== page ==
But do you know what would have been harder? Buying “Nevermind” on iTunes without Mom and Dad finding out.
Young Americans have lost the urge to spend money on music. It’s quicker and easier to listen on the Internet for free. Pretty much any song that has ever existed can be heard on streaming audio and video sites such as Spotify, Pandora and YouTube. And that’s not counting content that musicians give away for free.
It’s a great time to be a thrifty, music-loving teenager, even if you risk incurring the wrath of the world’s biggest metal band whose lawsuit crippled Napster. But if teenagers want to buy a record these days — out of altruism, pity or a desire to support artists such as Metallica, whose once-massive profits from the sale of physical albums dwarf the negligible royalties they’re paid by Web-based music services — options are more limited than they were a generation ago. The Internet has given kids boundless opportunities to hear music gratis, but few ways to pay for it.
To shop for mp3s on iTunes or Amazon, you need a credit card or debit card. If you’re a minor with an allowance, you probably don’t have either. Meanwhile, more than 3,000 independent record shops closed in the past decade. Major retail chains — think Tower, Virgin and Sam Goody — have been shuttered or dramatically cut back. And big box chains such as Target, Wal-Mart, and Best Buy have ditched old music and obscure releases to focus on a small selection of proven hits.
“They’re not carrying the depth of catalog,” says Russ Crupnick, vice president of industry analysis at the NPD Group, a market research firm. “You can still find the Carly Rae [Jepsen] CD in there, but if you’ve got a kid who is fascinated with Black Sabbath, you’re not going to find them.” If your tastes don’t align with Best Buy’s music buyer, you’ll have to turn to iTunes. And your folks, who control the purse strings.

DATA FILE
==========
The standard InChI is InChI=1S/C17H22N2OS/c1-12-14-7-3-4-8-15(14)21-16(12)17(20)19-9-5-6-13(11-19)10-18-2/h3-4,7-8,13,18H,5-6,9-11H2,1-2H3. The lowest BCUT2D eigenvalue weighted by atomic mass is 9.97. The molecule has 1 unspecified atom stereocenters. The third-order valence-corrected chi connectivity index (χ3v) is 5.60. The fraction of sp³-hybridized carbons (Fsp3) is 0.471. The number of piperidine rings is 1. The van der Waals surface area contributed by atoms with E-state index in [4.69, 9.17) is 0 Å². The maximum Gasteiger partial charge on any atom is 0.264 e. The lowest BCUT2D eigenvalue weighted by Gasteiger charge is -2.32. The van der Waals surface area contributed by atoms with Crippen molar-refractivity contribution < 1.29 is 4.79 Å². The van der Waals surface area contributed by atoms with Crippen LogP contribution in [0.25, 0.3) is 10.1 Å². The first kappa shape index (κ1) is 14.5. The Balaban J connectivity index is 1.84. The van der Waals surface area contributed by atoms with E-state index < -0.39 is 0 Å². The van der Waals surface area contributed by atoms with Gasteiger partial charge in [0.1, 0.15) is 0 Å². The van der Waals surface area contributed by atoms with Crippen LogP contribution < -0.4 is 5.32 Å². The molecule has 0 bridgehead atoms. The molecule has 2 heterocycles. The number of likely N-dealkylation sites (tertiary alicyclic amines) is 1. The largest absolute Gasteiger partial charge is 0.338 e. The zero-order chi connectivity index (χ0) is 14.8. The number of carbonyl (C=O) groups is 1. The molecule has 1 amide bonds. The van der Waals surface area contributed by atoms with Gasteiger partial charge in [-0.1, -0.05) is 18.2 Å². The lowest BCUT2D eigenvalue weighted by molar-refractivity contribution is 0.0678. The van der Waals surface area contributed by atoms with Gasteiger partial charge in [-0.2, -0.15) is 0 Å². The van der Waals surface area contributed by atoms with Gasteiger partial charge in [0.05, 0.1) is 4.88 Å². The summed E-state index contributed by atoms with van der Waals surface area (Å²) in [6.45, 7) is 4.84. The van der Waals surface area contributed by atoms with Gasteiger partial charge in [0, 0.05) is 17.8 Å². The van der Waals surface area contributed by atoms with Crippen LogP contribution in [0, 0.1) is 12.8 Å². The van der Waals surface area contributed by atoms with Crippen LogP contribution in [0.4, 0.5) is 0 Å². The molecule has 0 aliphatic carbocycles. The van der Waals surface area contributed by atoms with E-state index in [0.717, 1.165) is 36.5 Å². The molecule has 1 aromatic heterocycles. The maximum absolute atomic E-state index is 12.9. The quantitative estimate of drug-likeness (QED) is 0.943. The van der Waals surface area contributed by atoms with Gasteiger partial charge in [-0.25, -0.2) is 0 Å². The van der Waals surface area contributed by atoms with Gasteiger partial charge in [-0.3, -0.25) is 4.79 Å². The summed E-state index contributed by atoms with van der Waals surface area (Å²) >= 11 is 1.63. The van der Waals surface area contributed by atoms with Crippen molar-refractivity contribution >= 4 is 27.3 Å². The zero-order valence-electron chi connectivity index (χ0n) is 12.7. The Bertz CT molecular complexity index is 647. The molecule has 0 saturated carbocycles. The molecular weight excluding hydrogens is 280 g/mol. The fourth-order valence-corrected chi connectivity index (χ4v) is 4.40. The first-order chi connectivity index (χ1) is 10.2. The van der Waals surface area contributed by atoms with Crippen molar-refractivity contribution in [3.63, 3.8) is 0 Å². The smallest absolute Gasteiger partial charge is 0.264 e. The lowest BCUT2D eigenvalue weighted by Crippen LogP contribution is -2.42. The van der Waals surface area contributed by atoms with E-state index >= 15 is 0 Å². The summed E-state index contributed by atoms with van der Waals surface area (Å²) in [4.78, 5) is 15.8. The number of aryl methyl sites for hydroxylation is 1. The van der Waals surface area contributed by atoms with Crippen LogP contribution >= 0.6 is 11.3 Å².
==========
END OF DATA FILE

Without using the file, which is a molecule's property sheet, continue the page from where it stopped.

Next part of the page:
“Right now, most kids are using parents’ iTunes accounts or otherwise relying on parental permission to make their purchases,” says Mary Madden, a researcher at the Pew Internet and American Life Project. The only hiccup: The songs that teenagers want to hear and the songs their parents let them hear are often very different. Leveraging chores in exchange for Kanye West’s “My Beautiful Dark Twisted Fantasy” (uncensored version, of course), the Tool discography or anything Odd Future-related is for brazen teens with particularly liberal or oblivious parents. For the rest, an awkward conversation about the record’s content is inevitable — unless they get their hands on a gift card.